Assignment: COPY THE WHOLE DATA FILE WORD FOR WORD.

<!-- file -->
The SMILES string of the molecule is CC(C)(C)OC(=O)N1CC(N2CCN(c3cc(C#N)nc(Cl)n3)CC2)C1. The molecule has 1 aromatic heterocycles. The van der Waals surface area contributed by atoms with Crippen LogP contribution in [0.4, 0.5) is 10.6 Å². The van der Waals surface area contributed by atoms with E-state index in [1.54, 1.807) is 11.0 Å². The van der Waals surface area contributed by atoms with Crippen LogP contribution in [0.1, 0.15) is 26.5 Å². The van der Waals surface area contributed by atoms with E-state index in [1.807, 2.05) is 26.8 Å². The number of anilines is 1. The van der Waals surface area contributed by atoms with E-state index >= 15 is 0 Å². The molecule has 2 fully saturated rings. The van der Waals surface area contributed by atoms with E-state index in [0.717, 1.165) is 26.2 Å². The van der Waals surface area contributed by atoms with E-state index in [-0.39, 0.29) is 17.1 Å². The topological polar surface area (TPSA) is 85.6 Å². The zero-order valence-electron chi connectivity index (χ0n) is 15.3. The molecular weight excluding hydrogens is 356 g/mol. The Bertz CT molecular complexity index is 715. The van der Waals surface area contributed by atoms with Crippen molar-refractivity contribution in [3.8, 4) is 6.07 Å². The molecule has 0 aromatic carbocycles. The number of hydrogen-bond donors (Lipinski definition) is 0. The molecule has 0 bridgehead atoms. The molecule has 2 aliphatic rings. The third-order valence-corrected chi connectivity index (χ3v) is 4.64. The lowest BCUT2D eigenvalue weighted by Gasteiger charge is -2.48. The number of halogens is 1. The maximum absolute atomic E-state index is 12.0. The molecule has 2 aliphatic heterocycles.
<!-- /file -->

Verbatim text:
The SMILES string of the molecule is CC(C)(C)OC(=O)N1CC(N2CCN(c3cc(C#N)nc(Cl)n3)CC2)C1. The molecule has 1 aromatic heterocycles. The van der Waals surface area contributed by atoms with Crippen LogP contribution in [0.4, 0.5) is 10.6 Å². The van der Waals surface area contributed by atoms with E-state index in [1.54, 1.807) is 11.0 Å². The van der Waals surface area contributed by atoms with Crippen LogP contribution in [0.1, 0.15) is 26.5 Å². The van der Waals surface area contributed by atoms with E-state index in [1.807, 2.05) is 26.8 Å². The number of anilines is 1. The van der Waals surface area contributed by atoms with E-state index >= 15 is 0 Å². The molecule has 2 fully saturated rings. The van der Waals surface area contributed by atoms with E-state index in [0.717, 1.165) is 26.2 Å². The van der Waals surface area contributed by atoms with E-state index in [-0.39, 0.29) is 17.1 Å². The topological polar surface area (TPSA) is 85.6 Å². The zero-order valence-electron chi connectivity index (χ0n) is 15.3. The molecular weight excluding hydrogens is 356 g/mol. The Bertz CT molecular complexity index is 715. The van der Waals surface area contributed by atoms with Crippen molar-refractivity contribution in [3.8, 4) is 6.07 Å². The molecule has 0 aromatic carbocycles. The number of hydrogen-bond donors (Lipinski definition) is 0. The molecule has 0 bridgehead atoms. The molecule has 2 aliphatic rings. The third-order valence-corrected chi connectivity index (χ3v) is 4.64. The lowest BCUT2D eigenvalue weighted by Gasteiger charge is -2.48. The number of halogens is 1. The maximum absolute atomic E-state index is 12.0. The molecule has 2 aliphatic heterocycles.